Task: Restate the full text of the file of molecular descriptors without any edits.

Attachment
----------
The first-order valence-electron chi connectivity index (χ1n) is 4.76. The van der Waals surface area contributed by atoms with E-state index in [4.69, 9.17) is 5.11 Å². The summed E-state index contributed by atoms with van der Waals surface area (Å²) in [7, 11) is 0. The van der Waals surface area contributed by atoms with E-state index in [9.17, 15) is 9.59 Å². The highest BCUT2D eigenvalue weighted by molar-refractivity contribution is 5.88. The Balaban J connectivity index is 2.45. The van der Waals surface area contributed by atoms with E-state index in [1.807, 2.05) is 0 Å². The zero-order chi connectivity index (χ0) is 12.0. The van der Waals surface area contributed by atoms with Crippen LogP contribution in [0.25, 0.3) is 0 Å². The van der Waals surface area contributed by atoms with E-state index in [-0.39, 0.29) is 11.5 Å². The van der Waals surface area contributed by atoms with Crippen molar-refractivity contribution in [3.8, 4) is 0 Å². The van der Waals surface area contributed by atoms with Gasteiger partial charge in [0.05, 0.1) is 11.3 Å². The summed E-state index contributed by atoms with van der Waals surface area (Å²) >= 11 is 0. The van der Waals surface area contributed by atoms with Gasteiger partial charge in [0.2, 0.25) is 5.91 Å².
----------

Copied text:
The first-order valence-electron chi connectivity index (χ1n) is 4.76. The van der Waals surface area contributed by atoms with E-state index in [4.69, 9.17) is 5.11 Å². The summed E-state index contributed by atoms with van der Waals surface area (Å²) in [7, 11) is 0. The van der Waals surface area contributed by atoms with E-state index in [9.17, 15) is 9.59 Å². The highest BCUT2D eigenvalue weighted by molar-refractivity contribution is 5.88. The Balaban J connectivity index is 2.45. The van der Waals surface area contributed by atoms with E-state index in [1.807, 2.05) is 0 Å². The zero-order chi connectivity index (χ0) is 12.0. The van der Waals surface area contributed by atoms with Crippen LogP contribution in [0.25, 0.3) is 0 Å². The van der Waals surface area contributed by atoms with E-state index in [-0.39, 0.29) is 11.5 Å². The van der Waals surface area contributed by atoms with Crippen molar-refractivity contribution in [3.8, 4) is 0 Å². The van der Waals surface area contributed by atoms with Gasteiger partial charge in [0.05, 0.1) is 11.3 Å². The summed E-state index contributed by atoms with van der Waals surface area (Å²) >= 11 is 0. The van der Waals surface area contributed by atoms with Gasteiger partial charge in [0.2, 0.25) is 5.91 Å².